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Ceballos vs.

Intestate of the Late Emigdio Mercado

GR No. 155856
May 28, 2004


The petitioner Leonatdo Ceballos insists that the transaction engaged in with the
late Emigdio Mercado is one of an equitable mortgage. The plaintiff claims that Emigdio
Mercado registered the necessary documents late. The petitioner also claims that the
validity of the sale is not as reliable as written or document evidence. He failed to
present clear and convincing evidence to overcome the presumption of validity of the
notarized Deed conveying the land to private respondents.

Sometime in 1991, the petitioner started to gather documentations that could
serve as her evidence to the court against respondents. After finding the Deed of
Absolute Sale with Pacto De Retro, the document turned out not to have been
submitted by the deceased for notarization. Petitioner submitted said deed of sale to
disinterested parties to confirm its being fake, she sought the assistance of the
Philippine National Police (PNP). The plaintiff further claimed that the said document of
sale is a forgery and hence, it is patent that the transfer of title on the property was
done through fraud.

The respondents answered against the counterclaim that what was written in the
Deed of Real Estate Mortgage Sale was true and that the Pacto De Retro were not
pushed through because the petitioner decided to sell the property to the deceased. In
addition the plaintiff already has knowledge that she had sold the property to the late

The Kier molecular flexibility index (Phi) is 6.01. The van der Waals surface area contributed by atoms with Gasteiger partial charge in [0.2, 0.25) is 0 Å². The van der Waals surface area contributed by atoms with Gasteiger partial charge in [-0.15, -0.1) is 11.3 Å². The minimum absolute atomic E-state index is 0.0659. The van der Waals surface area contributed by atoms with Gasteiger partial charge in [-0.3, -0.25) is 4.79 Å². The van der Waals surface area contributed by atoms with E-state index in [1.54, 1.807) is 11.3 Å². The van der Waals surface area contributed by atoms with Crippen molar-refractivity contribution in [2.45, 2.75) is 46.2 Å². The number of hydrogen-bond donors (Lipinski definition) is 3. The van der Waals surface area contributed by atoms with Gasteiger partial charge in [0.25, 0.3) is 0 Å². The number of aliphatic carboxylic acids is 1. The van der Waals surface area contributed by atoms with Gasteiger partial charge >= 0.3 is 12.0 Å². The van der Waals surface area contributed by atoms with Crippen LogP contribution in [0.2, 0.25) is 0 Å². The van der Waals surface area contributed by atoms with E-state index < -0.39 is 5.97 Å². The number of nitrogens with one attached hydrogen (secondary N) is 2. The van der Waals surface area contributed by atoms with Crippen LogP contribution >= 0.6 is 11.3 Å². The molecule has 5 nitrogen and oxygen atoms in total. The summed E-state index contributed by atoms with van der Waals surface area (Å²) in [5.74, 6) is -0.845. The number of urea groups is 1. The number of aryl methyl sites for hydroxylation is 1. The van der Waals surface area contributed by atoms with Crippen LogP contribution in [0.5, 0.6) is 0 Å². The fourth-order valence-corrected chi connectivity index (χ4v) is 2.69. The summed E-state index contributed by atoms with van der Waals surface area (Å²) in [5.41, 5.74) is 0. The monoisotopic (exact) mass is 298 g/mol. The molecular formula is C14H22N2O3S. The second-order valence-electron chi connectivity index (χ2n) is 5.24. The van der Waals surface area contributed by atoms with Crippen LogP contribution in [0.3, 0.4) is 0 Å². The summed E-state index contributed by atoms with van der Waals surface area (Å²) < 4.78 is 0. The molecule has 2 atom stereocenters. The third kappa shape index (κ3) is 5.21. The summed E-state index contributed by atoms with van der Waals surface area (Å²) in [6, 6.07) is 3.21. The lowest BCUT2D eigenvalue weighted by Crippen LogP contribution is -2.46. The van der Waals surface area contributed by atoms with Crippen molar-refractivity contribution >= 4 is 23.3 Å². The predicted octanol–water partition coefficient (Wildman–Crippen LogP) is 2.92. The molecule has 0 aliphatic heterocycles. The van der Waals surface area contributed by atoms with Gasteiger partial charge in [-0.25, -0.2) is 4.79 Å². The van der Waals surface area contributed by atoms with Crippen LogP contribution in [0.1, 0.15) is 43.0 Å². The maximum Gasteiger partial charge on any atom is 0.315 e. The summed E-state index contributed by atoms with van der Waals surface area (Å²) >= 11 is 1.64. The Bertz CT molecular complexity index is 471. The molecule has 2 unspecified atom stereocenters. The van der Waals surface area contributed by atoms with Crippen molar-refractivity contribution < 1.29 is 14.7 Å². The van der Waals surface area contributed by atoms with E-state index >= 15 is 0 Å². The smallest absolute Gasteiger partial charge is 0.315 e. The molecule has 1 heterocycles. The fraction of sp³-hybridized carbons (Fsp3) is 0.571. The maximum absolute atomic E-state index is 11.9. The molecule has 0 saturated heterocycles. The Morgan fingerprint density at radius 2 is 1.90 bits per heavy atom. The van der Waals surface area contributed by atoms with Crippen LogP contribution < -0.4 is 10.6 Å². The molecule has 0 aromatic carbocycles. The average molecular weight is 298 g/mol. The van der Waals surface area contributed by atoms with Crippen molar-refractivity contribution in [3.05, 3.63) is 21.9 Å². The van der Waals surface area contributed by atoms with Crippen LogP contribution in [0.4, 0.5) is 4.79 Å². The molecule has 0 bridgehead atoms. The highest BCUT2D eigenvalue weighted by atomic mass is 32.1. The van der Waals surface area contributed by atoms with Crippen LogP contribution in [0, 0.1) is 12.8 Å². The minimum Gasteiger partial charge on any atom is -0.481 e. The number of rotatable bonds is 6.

Mr. Mercado and that she was already the one who delivered to him the Deed of
Absolute Sale signed by her and her husband which was also notarized by the public
notary and since that time respondents have been in possession of said property and
were the ones who have been paying the taxes.


One of the issues in the case whether or not the transaction is one of equitable
mortgage or not. Concededly, the original transaction was a loan.


Petitioner failed to pay the loan; consequently, the parties entered into another
agreement. In addition to that, the new agreement did not embody the true intention
of the parties which is one of the characteristics of an equitable mortgage.

The award of moral damages, attorneys fees and costs of suit finds no support,
in law, and in prevailing jurisprudence. The petitioner does not impute authorship of the
alleged forgery to the deceased Emigdio Mercado. Hence, the courts a quo erred in
awarding moral damages. For some reasons, the said expenses cannot be sustained.
The petition was partly granted and the judgment was affirmed with modification.


A contract, regardless of its nomenclature may be presumed to be equitable
mortgage were enumerated in Article 1602 of the Civil Code. Article 1606 of the Civil
Code which is about the vendor may not exercise his right to repurchase in a sale
judicially declared as a pacto de retro was also covered by this case.